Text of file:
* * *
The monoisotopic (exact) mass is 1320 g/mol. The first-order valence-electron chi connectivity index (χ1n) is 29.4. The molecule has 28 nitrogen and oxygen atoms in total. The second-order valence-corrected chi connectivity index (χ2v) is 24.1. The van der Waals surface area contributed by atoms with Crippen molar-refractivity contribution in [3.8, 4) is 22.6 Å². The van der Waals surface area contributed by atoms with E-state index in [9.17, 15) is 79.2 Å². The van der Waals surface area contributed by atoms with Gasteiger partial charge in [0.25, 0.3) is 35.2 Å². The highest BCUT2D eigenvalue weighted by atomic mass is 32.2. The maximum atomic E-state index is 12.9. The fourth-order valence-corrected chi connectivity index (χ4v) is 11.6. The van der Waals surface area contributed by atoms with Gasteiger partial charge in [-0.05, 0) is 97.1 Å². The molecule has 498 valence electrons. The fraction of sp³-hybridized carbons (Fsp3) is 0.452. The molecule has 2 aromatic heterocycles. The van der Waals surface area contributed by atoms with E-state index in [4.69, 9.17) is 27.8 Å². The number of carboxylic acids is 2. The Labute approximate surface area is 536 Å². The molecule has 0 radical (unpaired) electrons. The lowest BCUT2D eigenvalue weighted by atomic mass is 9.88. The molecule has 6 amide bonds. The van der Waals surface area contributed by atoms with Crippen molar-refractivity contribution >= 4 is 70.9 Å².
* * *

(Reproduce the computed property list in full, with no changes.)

The monoisotopic (exact) mass is 1320 g/mol. The first-order valence-electron chi connectivity index (χ1n) is 29.4. The molecule has 28 nitrogen and oxygen atoms in total. The second-order valence-corrected chi connectivity index (χ2v) is 24.1. The van der Waals surface area contributed by atoms with Crippen molar-refractivity contribution in [3.8, 4) is 22.6 Å². The van der Waals surface area contributed by atoms with E-state index in [9.17, 15) is 79.2 Å². The van der Waals surface area contributed by atoms with Gasteiger partial charge in [0.25, 0.3) is 35.2 Å². The highest BCUT2D eigenvalue weighted by atomic mass is 32.2. The maximum atomic E-state index is 12.9. The fourth-order valence-corrected chi connectivity index (χ4v) is 11.6. The van der Waals surface area contributed by atoms with Gasteiger partial charge in [-0.05, 0) is 97.1 Å². The molecule has 498 valence electrons. The fraction of sp³-hybridized carbons (Fsp3) is 0.452. The molecule has 2 aromatic heterocycles. The van der Waals surface area contributed by atoms with E-state index in [4.69, 9.17) is 27.8 Å². The number of carboxylic acids is 2. The Labute approximate surface area is 536 Å². The molecule has 0 radical (unpaired) electrons. The lowest BCUT2D eigenvalue weighted by atomic mass is 9.88. The molecule has 6 amide bonds. The van der Waals surface area contributed by atoms with Crippen molar-refractivity contribution >= 4 is 70.9 Å².